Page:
Interfaces - How Much Do They Matter?

Discussion in 'Recording/Live Sound' started by crumjack, Jul 4, 2019.

  1. crumjack

    crumjack Member

    Messages:
    183
    Joined:
    Apr 8, 2017
    I wonder off and on if a better (more expensive) interface leads to better recordings. The release of the updated Focusrite Scarlett series this week has me thinking again.

    I use a Behringer Uphoria interface (the 4 in version). I picked this a couple years ago because of the relative low cost to other 4 input boxes and it gets the job done as far as carrying sound from mics and instruments into my DAW.

    What is your opinion on if this matters and why? At what point does the “investment” payoff? At what point am I paying for a fashionable name and sleaker box?
     

    Attached Files:

  2. pipelineaudio

    pipelineaudio Member

    Messages:
    622
    Joined:
    Jan 17, 2018
    The drivers matter...a LOT. Sound, not so much, but there can be differences.
    True believers and marketing scammers will make all sorts of hyperbolic claims, but if your song isn't a hit, its not because a behringer mic pre was used instead of a Neve

    My testing of Behringer ADA8000 (years old behringer mic pre and A/D D/A) vs Apogee Rosetta 200

    [​IMG]

    I am currently working on the first and only, as far as i know, direct, apples to apples comparison of the sound quality of mic pres, interfaces, and DI's (so far)

     
    bainmack, Antmax, ckfoxtrot and 6 others like this.
  3. Crowder

    Crowder Dang Twangler Silver Supporting Member

    Messages:
    17,976
    Joined:
    Jun 1, 2009
    Location:
    Chattanooga, TN
    I think stability and low latency are super important, and those are mostly down to drivers. There aren’t too many different convertor or op-amp chips out there.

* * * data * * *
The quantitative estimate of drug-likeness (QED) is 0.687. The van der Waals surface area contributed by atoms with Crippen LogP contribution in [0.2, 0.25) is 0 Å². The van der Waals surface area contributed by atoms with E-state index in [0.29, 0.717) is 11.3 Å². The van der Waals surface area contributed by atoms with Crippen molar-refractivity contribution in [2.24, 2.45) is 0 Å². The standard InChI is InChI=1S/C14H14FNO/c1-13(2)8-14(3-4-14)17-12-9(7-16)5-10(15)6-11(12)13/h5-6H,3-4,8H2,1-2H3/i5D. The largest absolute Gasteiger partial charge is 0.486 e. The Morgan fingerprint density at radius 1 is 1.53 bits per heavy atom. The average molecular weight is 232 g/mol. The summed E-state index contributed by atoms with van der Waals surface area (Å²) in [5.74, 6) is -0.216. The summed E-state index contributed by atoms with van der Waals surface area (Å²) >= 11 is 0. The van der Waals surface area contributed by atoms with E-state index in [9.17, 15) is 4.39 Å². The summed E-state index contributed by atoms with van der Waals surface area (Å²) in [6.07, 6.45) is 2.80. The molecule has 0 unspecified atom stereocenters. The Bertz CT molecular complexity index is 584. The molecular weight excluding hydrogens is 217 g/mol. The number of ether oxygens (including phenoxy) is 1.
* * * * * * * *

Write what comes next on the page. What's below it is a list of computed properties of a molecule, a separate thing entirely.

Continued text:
Unfortunately the brands with better drivers do tend to be more pricey. OTOH their gear can last a long time in your rack. I bought an RME UFX this year and I love it. It is 2013 technology, approximately. Rock solid.
     
  4. drfrankencopter

    drfrankencopter Member

    Messages:
    1,572
    Joined:
    Feb 17, 2006
    The word interface means different things to different people. At it's most basic it is simply a way to get signals that are already digitized into your computer, and at its most complex it's a full featured device with mixing, plugins, and preamps.

    The things that are important to me are stability, low latency, and long term driver support...and I get these in spades from RME hardware. It's not cheap at the outset, but I am still able to use the hardware I bought over 10 years ago because their driver support is incredible. Latency figures are also first in class.

    I opted for a simple interface card, and external AD/DA, and external preamps. The more stuff you cram into the interface, the more its going to have an influence on the overall sonic colour. Whether that's an issue for you or not depends significantly on what other equipment you have connected to it (e.g. the mic, the room, and the source).
     
    Dee S One, tribedescribe and Markdude like this.
  5. Stokely

    Stokely Member

    Messages:
    1,009
    Joined:
    Jun 14, 2012
    I also have a Behringer uphoria, and I'm curious as well. It has been rock solid and has low latency, not a single problem in years of use (with a mac). I have wondered how it might stack up sound-wise--but end of the day, I'm a hobbyist and it sounds fine to me....just that little feeling where you wonder "hmm, might I be missing something and just wouldn't know until I heard it?" LOL
     
    crumjack likes this.
  6. jvin248

    jvin248 Member

    Messages:
    2,783
    Joined:
    Jan 13, 2016
    That is spot on. The song needs lyrics and groove to get the audience's attention.

    Around 18 or maybe 20+ min into this video Lee makes comments about how well the twenty year old tech has stood up against the super complex modern and expensive options. He says he also gets asked every year by the gear companies about what new device he thinks would sell and he tells them to "build an updated one of these!" PODs. I never liked the layout, non-standard power supply, and difficult to fit on a pedal board shape.


    Wampler did a similar video with the newer Behringer version of the POD.


    Most of the interfaces and wonder boxes that get stacked ahead of the recording will live or die on the ease of use of their interfaces. Simple and easy to use/remember will win. Some companies think a hundred buttons or a hundred layers of menus deep give confidence in their expansive technology but in the end the user wants to make great music and not mess around.

    .
     
  7. pipelineaudio

    pipelineaudio Member